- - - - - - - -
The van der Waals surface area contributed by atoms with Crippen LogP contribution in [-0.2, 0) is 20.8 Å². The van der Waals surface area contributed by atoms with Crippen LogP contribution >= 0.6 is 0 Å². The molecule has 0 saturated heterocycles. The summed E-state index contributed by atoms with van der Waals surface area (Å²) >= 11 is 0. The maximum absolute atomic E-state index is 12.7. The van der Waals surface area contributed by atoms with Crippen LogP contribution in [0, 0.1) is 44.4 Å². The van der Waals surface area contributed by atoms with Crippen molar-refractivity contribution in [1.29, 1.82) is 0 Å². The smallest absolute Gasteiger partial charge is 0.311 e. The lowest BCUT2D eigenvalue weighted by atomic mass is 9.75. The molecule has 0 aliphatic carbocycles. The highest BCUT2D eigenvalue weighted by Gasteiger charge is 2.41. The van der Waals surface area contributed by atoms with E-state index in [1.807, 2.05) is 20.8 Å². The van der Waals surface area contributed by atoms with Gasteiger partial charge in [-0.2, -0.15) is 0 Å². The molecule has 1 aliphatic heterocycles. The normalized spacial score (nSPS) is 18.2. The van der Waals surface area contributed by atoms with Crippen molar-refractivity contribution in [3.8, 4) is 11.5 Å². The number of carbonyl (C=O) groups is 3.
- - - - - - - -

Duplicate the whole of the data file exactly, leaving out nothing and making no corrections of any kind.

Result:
The van der Waals surface area contributed by atoms with Crippen LogP contribution in [-0.2, 0) is 20.8 Å². The van der Waals surface area contributed by atoms with Crippen LogP contribution >= 0.6 is 0 Å². The molecule has 0 saturated heterocycles. The summed E-state index contributed by atoms with van der Waals surface area (Å²) >= 11 is 0. The maximum absolute atomic E-state index is 12.7. The van der Waals surface area contributed by atoms with Crippen LogP contribution in [0, 0.1) is 44.4 Å². The van der Waals surface area contributed by atoms with Crippen molar-refractivity contribution in [1.29, 1.82) is 0 Å². The smallest absolute Gasteiger partial charge is 0.311 e. The lowest BCUT2D eigenvalue weighted by atomic mass is 9.75. The molecule has 0 aliphatic carbocycles. The highest BCUT2D eigenvalue weighted by Gasteiger charge is 2.41. The van der Waals surface area contributed by atoms with E-state index in [1.807, 2.05) is 20.8 Å². The van der Waals surface area contributed by atoms with Gasteiger partial charge in [-0.2, -0.15) is 0 Å². The molecule has 1 aliphatic heterocycles. The normalized spacial score (nSPS) is 18.2. The van der Waals surface area contributed by atoms with Crippen molar-refractivity contribution in [3.8, 4) is 11.5 Å². The number of carbonyl (C=O) groups is 3.